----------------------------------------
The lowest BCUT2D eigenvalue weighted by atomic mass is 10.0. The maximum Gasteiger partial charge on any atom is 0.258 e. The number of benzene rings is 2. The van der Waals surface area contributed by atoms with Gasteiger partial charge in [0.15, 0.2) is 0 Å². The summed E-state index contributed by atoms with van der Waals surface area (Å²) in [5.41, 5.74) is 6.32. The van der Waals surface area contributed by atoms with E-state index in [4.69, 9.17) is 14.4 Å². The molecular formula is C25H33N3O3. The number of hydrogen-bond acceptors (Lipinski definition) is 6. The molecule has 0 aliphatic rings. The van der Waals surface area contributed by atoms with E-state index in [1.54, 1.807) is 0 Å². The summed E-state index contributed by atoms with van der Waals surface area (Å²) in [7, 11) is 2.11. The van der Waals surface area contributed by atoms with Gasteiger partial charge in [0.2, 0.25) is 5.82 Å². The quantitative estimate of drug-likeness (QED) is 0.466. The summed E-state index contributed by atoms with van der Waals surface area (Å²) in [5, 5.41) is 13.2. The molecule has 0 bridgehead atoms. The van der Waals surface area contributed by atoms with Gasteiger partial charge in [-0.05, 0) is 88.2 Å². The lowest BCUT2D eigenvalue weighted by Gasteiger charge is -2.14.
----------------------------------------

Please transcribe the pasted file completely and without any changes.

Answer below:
The lowest BCUT2D eigenvalue weighted by atomic mass is 10.0. The maximum Gasteiger partial charge on any atom is 0.258 e. The number of benzene rings is 2. The van der Waals surface area contributed by atoms with Gasteiger partial charge in [0.15, 0.2) is 0 Å². The summed E-state index contributed by atoms with van der Waals surface area (Å²) in [5.41, 5.74) is 6.32. The van der Waals surface area contributed by atoms with E-state index in [4.69, 9.17) is 14.4 Å². The molecular formula is C25H33N3O3. The number of hydrogen-bond acceptors (Lipinski definition) is 6. The molecule has 0 aliphatic rings. The van der Waals surface area contributed by atoms with E-state index in [1.54, 1.807) is 0 Å². The summed E-state index contributed by atoms with van der Waals surface area (Å²) in [7, 11) is 2.11. The van der Waals surface area contributed by atoms with Gasteiger partial charge in [0.2, 0.25) is 5.82 Å². The quantitative estimate of drug-likeness (QED) is 0.466. The summed E-state index contributed by atoms with van der Waals surface area (Å²) in [5, 5.41) is 13.2. The molecule has 0 bridgehead atoms. The van der Waals surface area contributed by atoms with Gasteiger partial charge in [-0.05, 0) is 88.2 Å². The lowest BCUT2D eigenvalue weighted by Gasteiger charge is -2.14.